The selections announced – two biofuel consortia for up to US$78m to research algae-based biofuel – are part of DoE’s continued effort to spur the creation of the domestic bioenergy industry while creating jobs.
“Advanced biofuels are crucial to building a clean energy economy,” says Secretary Chu. “By harnessing the power of science and technology, we can bring new biofuels to the market and develop a cleaner and more sustainable transportation sector. This investment will help spur the creation of the domestic bio-industry, while creating jobs and reducing our dependence on foreign oil.”
The two biofuel consortia selected for funding are:
National Alliance for Advanced Biofuels and Bioproducts (NAABB) (US$44m):
Led by the Donald Danforth Plant Science Center, St. Louis, Missouri, NAABB will develop a systems approach for sustainable commercialisation of algal biofuel (such as renewable petrol, diesel, and jet fuel) and bioproducts.
NAABB will integrate resources from companies, universities, and national laboratories to overcome the critical barriers of cost, resource use and efficiency, greenhouse gas emissions, and commercial viability.
It will develop and demonstrate the science and technology necessary to significantly increase production of algal biomass and lipids, efficiently harvest and extract algae and algal products, and establish valuable certified co-products that scale with renewable biofuel production. Co-products include animal feed, industrial feedstocks, and additional energy generation. Multiple test sites will cover diverse environmental regions to facilitate broad deployment.
National Advanced Biofuels Consortium (NABC) (up to US$33.8m):
Led by the National Renewable Energy Laboratory (NREL) and Pacific Northwest National Laboratory, NABC will conduct research to develop infrastructure compatible, biomass-based hydrocarbon biofuel.
The result will be a sustainable, cost-effective production process that maximises the use of existing refining and distribution infrastructure. NABC will investigate a variety of process strategies and down select to those closest to larger scale demonstration. The NABC plans to further develop these strategies to deliver a pilot-ready biofuel process, with full lifecycle analysis to measure the environmental benefits.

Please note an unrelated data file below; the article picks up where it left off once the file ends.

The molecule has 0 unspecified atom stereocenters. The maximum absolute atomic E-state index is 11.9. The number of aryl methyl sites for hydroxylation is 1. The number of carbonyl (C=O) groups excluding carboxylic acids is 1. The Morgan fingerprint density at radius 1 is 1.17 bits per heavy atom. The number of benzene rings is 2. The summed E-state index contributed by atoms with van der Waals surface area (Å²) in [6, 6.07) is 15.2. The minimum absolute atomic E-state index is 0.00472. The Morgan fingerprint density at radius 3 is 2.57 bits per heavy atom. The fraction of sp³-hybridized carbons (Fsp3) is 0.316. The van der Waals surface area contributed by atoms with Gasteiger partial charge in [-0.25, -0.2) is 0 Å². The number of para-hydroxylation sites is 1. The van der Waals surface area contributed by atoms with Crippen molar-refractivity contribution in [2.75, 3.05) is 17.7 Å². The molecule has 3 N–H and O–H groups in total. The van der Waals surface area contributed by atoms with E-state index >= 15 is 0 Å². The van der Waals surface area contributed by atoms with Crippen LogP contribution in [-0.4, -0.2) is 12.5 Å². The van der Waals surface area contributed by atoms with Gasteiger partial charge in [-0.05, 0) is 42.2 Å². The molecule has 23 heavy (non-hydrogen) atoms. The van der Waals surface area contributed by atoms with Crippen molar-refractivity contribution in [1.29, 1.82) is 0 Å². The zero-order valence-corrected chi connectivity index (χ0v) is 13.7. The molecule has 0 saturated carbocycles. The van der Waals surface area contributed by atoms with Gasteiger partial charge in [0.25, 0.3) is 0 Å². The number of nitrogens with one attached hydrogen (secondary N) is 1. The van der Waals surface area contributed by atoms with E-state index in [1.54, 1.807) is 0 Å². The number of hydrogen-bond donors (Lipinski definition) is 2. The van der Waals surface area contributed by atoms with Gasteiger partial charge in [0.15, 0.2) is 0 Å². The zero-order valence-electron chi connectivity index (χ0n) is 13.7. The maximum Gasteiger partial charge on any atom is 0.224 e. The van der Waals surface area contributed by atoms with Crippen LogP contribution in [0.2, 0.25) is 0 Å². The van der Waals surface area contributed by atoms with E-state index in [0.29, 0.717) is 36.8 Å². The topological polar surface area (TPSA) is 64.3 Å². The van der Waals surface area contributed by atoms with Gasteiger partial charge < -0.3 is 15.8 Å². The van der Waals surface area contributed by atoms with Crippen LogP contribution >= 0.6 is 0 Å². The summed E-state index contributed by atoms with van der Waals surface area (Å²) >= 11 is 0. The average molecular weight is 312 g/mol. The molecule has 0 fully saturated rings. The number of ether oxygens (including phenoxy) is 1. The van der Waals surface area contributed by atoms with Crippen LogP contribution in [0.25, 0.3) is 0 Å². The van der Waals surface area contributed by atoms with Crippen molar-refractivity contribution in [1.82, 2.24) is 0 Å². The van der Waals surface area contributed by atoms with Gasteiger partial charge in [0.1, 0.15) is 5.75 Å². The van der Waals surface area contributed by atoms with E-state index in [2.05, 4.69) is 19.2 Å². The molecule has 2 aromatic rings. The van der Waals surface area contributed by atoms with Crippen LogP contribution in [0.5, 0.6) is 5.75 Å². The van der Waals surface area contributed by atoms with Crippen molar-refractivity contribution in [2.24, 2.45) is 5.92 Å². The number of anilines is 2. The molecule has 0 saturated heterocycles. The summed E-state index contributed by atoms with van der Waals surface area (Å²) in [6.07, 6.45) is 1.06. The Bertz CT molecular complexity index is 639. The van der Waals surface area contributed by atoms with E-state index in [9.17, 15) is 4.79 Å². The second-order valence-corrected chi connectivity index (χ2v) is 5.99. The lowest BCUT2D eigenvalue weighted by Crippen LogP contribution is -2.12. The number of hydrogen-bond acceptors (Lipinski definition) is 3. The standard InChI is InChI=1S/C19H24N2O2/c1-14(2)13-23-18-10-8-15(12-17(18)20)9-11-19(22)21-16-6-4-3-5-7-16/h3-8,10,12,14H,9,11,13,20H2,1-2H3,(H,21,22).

Collectively, the biofuel consortia will be matched by private and non-federal cost-share funds of more than US$19m for total project investments of over US$97m.
Biofuel infrastructure projects
Secretary Chu also announced the selection of 8 infrastructure projects to receive up to US$1.6m to support expanded fuelling infrastructure for ethanol blends.
The biofuel infrastructure projects will expand ethanol blends infrastructure at existing retail fuelling locations in 9 states: Arkansas, California, Florida, Georgia, Michigan, Missouri, Texas, Virginia, and Washington.
The projects plan to install E85 pumps, retrofit existing pumps to dispense E85, and install blender pumps that offer ethanol blends up to 85% at over 60 stations. Collectively, the projects propose creating at least 45 E85 dispensers and 16 blender pumps along key driving corridors and areas with higher concentrations of flexible fuel vehicles.
The infrastructure projects will be matched with US$3.9m in non-federal cost-share funds, for total projects investments of US$5.5m.